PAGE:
Today's episode is a big one guys. You need to brace yourself. The film economy is going through a major shift. It is as big as when we went from Black and white films to color or adding sound to movies. Movies industry is changing from a product-based business (DVDs, Blu-Rays) to a service-based business (streaming services). Spotify and other music streaming services have devalued music down to basically worthless. What used to cost you $17.99 for one album of 1 or 2 hits and a bunch of songs you didn’t want now cost fractions of a penny from your monthly membership.On Spotify, an artist needs around 337,000 plays to earn $1472 a month (the monthly minimum wage. Amazon Prime pays .6¢ per hour viewed. Streaming platforms are paying less and less and the indie budget seems to be going up and up. This business model is not sustainable.Companies like Disney, Amazon, and Apple have a business model that will ensure their survival in the new film economy. Because their main business is not making movies. They use media as marketing vehicles selling other products and services. Disney’s revenue is broken down like this 42% is Media Networks (licensing ESPN, Disney Channel, FX Networks, etc to cable and streaming platforms. 28% is Parks and resorts. 15% is studio entertainment and 9% is consumer goods and interactive entertainment. Disney generates $36,220,000 a day. Disney+ is a HUGE sign on where the film industry is going. It has 10,000,000 subscribers so far. The direct to consumer model, killing the middle man (DVD manufactures, Cable channels, movie theater chains). The old way is dying and entire sub-industries are trying to hold on for dear life to the status quo. Movies theaters are struggling. At the American Film Market. I heard many distributors tell me the theatrical was not a growth industry anymore. The devaluation of movies and series began with YouTube (the FREE version of Spotify for videos). A generation was raised on getting video content for free whenever they want. Movies and series fell into that well. Then Netflix gave us the ability to watch films and series as part of a small monthly fee. We no longer had to wait for weeks to watch the full seasons of our favorite show and suffer through commercials, we could binge an entire show in a few days, commercial-free. Now with so many streaming services available why would you buy or rent a film if it will be available on a streaming service in a few weeks. The other big problem is the volume of content. Indie films (along with studio films) are being dumped into a marketplace in an ocean of content. It’s basic economics, the more quantity of a product that is on a shelf the shelf, the cheaper it is. It’s supply and demand. How can an indie filmmaker survive in this new film economy?Niche down and focus your work on a specific audience that you can reach or cultivate. Become a filmtrepreneur. Musicians have begun focusing on building themselves as a brand and using their music as advertising to sell ancillary products and get sponsorships. Indie filmmakers can do this as well when focusing on a niche audience. Piracy is a HUGE problem for all media industries, books, music, and movies. Steve Jobs said“You can’t stop piracy, you can only compete with it.”It’s much harder to pirate a t-shirt, course, niche service or sponsorship. You need to think outside the box. The business is changing whether you like it or not. If you do not change the way you think about filmmaking you will not survive. You can sit there and complain. You can sit there and try to hold on to the good ol days. You can sit there and talk about how things should be or you can adjust and pivot your approach to making and selling your films or end up like Blockbuster Video, Toys R Us, Circuit City, Virgin Records, and a many other corporation corpses of companies and people who did not change with the times. I do a deep dive and go farther into this in the podcast and share ways to make your film projects thrive in this new world. I hope this episode opens your eyes to the current marketplace for indie films.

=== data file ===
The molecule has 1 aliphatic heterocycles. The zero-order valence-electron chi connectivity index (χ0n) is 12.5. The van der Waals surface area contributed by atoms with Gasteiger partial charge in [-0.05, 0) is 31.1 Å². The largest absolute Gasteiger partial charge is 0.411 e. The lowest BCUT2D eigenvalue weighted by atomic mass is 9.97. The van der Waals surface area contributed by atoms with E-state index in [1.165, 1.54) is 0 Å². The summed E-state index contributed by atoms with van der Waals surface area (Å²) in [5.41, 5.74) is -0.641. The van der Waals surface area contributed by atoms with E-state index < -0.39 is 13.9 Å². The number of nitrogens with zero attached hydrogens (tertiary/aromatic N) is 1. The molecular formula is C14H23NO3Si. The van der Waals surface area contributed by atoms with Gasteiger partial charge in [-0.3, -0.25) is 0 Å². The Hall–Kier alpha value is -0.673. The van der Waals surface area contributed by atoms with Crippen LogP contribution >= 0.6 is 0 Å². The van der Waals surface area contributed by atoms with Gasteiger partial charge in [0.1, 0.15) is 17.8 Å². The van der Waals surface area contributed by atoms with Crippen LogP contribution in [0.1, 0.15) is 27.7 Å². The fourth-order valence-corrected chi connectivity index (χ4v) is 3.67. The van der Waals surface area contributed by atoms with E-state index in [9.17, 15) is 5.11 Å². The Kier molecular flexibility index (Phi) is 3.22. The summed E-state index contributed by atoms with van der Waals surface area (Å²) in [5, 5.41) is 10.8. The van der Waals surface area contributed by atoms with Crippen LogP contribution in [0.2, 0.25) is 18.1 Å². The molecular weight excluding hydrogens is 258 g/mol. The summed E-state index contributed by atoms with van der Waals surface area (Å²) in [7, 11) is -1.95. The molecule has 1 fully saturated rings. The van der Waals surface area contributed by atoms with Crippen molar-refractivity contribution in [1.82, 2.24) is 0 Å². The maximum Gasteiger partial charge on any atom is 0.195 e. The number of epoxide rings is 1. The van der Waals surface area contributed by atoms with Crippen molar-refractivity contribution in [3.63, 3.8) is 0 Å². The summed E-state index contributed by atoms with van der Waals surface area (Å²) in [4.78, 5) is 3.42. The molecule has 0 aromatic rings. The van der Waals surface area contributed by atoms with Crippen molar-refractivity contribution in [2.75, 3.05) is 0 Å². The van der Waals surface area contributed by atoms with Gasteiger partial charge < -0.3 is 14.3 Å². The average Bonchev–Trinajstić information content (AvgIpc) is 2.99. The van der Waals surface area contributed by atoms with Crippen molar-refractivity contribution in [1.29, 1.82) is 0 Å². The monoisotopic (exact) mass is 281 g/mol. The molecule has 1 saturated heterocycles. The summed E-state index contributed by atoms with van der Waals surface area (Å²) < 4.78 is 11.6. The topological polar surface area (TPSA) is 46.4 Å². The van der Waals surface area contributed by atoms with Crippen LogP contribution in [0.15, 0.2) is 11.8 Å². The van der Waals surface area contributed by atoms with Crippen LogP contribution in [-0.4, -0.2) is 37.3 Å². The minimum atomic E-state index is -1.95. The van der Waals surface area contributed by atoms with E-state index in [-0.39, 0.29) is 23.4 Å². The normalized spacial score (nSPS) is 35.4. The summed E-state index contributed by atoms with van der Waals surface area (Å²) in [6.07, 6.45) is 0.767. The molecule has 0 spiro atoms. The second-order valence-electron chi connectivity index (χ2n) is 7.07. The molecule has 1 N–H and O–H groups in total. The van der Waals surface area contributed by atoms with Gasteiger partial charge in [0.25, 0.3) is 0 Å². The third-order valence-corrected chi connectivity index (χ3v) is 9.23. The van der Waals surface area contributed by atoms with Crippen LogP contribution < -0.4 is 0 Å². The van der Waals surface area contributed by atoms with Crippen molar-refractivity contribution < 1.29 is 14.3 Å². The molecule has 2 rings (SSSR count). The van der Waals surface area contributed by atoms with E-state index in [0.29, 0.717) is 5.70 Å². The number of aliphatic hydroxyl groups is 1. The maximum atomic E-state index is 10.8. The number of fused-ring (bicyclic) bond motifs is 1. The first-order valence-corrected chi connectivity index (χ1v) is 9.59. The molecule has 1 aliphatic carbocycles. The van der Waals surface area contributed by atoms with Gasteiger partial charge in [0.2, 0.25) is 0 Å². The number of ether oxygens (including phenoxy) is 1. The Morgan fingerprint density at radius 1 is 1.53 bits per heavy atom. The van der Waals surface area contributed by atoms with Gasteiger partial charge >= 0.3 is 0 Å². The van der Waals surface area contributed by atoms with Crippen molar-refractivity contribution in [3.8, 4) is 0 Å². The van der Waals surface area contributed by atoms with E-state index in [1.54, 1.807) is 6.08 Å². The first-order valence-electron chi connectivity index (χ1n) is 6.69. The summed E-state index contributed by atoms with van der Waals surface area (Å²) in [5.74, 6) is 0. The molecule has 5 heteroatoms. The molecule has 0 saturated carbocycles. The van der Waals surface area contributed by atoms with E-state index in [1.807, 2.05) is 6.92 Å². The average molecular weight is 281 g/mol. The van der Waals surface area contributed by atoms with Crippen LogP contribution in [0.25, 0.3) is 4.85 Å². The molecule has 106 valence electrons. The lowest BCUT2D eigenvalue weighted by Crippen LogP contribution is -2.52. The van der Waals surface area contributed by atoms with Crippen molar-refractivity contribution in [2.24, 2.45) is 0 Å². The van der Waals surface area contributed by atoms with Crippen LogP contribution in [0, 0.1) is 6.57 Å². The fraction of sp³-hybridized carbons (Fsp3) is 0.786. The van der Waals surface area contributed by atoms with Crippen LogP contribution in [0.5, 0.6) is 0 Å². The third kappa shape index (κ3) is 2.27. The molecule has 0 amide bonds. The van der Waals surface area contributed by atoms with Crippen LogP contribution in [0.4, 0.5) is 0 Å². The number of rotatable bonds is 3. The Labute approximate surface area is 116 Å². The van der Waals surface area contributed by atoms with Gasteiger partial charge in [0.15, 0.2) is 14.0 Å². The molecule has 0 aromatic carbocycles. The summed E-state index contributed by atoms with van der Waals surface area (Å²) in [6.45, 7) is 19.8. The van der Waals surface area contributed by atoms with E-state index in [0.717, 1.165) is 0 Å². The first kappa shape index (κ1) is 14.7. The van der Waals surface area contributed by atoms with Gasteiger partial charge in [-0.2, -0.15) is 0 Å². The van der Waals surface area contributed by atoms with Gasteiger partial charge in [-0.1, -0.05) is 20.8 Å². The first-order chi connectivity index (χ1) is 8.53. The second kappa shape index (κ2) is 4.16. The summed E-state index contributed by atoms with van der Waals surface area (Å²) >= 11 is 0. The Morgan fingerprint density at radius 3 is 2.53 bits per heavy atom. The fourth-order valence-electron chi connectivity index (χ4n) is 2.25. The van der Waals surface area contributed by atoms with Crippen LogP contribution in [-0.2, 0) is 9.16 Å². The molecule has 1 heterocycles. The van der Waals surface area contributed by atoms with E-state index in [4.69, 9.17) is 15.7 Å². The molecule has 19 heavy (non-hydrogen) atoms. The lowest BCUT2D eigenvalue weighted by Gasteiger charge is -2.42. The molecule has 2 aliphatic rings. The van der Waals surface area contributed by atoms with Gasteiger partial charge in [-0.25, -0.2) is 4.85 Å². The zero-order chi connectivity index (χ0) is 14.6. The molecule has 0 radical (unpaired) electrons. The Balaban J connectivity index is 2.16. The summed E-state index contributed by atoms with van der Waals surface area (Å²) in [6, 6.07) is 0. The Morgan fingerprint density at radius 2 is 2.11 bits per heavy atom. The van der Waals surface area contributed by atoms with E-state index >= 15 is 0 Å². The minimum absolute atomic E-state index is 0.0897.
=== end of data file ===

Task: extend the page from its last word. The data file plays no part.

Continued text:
Today’s guests are Oscar® Nominated writer/director Paola di Florio & and producer Peter Rader. They worked on one of my favorite documentaries in recent years called AWAKE: The Life of Yogananda.The film is an unconventional biography about the Hindu Swami who brought yoga and meditation to the West in the 1920s. Paramahansa Yogananda authored the spiritual classic Autobiography of a Yogi,” which has sold millions of copies worldwide and is a go-to book for seekers, philosophers, and yoga enthusiasts today. (Apparently, it was the only book that Steve Jobs had on his iPad.) By personalizing his own quest for enlightenment and sharing his struggles along the path, Yogananda made ancient Vedic teachings accessible to a modern audience, attracting many followers and inspiring the millions who practice yoga today.Filmed over three years with the participation of 30 countries around the world, the documentary examines the world of yoga, modern and ancient, east and west and explores why millions today have turned their attention inwards, bucking the limitations of the material world in pursuit of self-realization.Archival material from the life of Yogananda (who died in 1952) creates a spine for the narrative, but the film stretches the dimensions of a standard biography. The footage includes stylized interviews, metaphoric imagery, and recreations, taking us from holy pilgrimages in India to Harvard’s Divinity School and its cutting-edge physics labs, from the Center for Science and Spirituality at the University of Pennsylvania to the Chopra Center in Carlsbad, California. By evoking the journey of the soul as it pushes its way through the oppression of the human ego and delusion of the material world, the film creates an experiential immersion into the unseen realms. AWAKE is ultimately the story of humanity itself: the universal struggle of all beings to free themselves from suffering and to seek lasting happiness.The story of how they self-distributed the film, to the niche audiences they tapped into, from booking theaters to SVOD is remarkable. They did it all on their own and the film has been viewed by millions. I wanted to bring them on the show to discuss their methods for audience building, social media marketing, release strategy and much more. If you want to the IFH Video Podcast version of this interview go to IFHTV Video Podcast – Building an Audience for Your Indie Film with Paola di Florio & Peter Rader. Enjoy!